“The president has turned out to not be as progressive as we hoped him to be,” said John Aravosis, a Democratic political consultant and gay activist. “I don’t think he’s been fierce. I don’t think he likes to advocate very much.”
Mr. Aravosis and others have long complained that the White House is tacking to the center. The stimulus law was too small, they say, and the health-care law should have had a public option. And folks here said they’re still unhappy despite some victories, including the repeal of the ban on gays serving openly in the military.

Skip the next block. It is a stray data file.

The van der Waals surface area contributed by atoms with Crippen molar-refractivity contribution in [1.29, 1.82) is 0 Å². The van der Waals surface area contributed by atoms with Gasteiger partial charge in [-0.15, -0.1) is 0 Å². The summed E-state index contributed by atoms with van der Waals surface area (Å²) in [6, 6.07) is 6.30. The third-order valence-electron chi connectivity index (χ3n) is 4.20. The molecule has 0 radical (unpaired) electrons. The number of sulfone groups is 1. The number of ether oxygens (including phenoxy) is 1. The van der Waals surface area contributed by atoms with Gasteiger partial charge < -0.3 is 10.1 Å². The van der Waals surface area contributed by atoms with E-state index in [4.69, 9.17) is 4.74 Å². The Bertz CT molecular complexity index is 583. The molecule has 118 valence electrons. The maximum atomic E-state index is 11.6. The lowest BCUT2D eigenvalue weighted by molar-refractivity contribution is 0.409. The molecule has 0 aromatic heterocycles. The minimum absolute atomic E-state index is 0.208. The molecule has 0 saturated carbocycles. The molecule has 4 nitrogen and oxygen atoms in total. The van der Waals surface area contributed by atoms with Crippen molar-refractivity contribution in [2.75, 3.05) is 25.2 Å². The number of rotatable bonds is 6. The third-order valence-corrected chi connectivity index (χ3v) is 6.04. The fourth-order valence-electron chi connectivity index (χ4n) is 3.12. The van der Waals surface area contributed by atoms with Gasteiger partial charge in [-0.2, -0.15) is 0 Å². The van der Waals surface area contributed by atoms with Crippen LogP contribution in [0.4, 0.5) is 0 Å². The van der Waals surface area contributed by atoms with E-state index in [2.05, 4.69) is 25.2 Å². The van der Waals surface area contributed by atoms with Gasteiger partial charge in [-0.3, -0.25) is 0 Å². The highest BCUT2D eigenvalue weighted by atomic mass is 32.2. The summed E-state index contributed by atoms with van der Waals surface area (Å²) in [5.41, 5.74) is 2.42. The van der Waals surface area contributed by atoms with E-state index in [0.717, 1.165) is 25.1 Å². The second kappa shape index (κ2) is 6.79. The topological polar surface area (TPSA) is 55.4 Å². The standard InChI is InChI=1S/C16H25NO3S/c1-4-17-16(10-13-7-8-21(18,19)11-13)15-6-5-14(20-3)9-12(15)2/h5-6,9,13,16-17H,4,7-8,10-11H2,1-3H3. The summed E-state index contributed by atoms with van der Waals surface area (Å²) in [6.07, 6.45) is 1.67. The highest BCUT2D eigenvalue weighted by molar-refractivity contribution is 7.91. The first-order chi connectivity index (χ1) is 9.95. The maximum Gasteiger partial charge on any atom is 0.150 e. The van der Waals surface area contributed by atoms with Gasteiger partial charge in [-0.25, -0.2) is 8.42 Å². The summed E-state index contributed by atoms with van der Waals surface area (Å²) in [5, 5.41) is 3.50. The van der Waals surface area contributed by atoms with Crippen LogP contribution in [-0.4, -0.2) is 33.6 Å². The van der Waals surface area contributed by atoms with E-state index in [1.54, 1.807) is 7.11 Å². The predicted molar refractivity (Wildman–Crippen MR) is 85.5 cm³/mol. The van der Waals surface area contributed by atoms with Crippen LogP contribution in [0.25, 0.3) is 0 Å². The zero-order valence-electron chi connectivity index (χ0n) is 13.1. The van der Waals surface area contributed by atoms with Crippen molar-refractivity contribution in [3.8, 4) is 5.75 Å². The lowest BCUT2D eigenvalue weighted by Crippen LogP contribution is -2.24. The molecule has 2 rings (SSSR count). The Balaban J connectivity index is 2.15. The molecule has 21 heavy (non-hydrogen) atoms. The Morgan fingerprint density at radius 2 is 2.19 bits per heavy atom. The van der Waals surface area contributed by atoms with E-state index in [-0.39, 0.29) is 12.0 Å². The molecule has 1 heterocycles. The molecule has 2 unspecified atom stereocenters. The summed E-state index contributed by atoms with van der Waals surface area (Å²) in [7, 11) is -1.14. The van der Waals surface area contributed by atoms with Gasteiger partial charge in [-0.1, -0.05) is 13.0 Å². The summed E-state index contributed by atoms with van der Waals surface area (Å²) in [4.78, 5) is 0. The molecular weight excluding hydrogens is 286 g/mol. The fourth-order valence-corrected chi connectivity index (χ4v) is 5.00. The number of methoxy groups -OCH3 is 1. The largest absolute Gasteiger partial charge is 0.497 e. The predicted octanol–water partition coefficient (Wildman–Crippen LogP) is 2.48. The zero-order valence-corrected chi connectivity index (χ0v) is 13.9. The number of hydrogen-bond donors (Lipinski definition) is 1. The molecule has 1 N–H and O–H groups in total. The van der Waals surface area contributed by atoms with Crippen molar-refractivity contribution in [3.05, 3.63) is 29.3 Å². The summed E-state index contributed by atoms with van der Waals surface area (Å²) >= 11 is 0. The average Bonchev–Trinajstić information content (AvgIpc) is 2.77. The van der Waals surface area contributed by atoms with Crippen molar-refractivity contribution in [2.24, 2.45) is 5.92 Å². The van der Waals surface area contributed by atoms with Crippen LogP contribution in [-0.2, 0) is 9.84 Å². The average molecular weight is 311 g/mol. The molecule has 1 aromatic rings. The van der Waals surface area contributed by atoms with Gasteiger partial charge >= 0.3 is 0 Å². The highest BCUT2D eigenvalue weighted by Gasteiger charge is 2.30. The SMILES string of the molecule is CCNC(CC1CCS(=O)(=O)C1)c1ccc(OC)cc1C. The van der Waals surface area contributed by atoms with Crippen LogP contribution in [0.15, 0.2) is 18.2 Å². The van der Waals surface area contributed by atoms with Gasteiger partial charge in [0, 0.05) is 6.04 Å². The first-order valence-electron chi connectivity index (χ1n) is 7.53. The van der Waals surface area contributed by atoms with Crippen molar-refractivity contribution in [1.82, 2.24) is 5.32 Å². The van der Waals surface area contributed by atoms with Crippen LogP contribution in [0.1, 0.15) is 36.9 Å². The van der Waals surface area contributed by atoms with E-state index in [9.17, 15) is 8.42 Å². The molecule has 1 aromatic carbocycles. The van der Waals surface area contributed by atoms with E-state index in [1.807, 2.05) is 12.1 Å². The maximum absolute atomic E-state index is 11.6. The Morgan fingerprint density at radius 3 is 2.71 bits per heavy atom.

Immigration activist Felipe Matos, who wants Congress to pass immigration reform legislation, said Mr. Obama will have to do more than give speeches to win the Latino vote next year. “He went to Puerto Rico to speak to the Puerto Ricans in Florida,” Mr. Matos said of President Obama’s four-hour stop in San Juan on Tuesday. “He’s onto something, and we’re onto him. We are not a type of people that you want to mess around with.”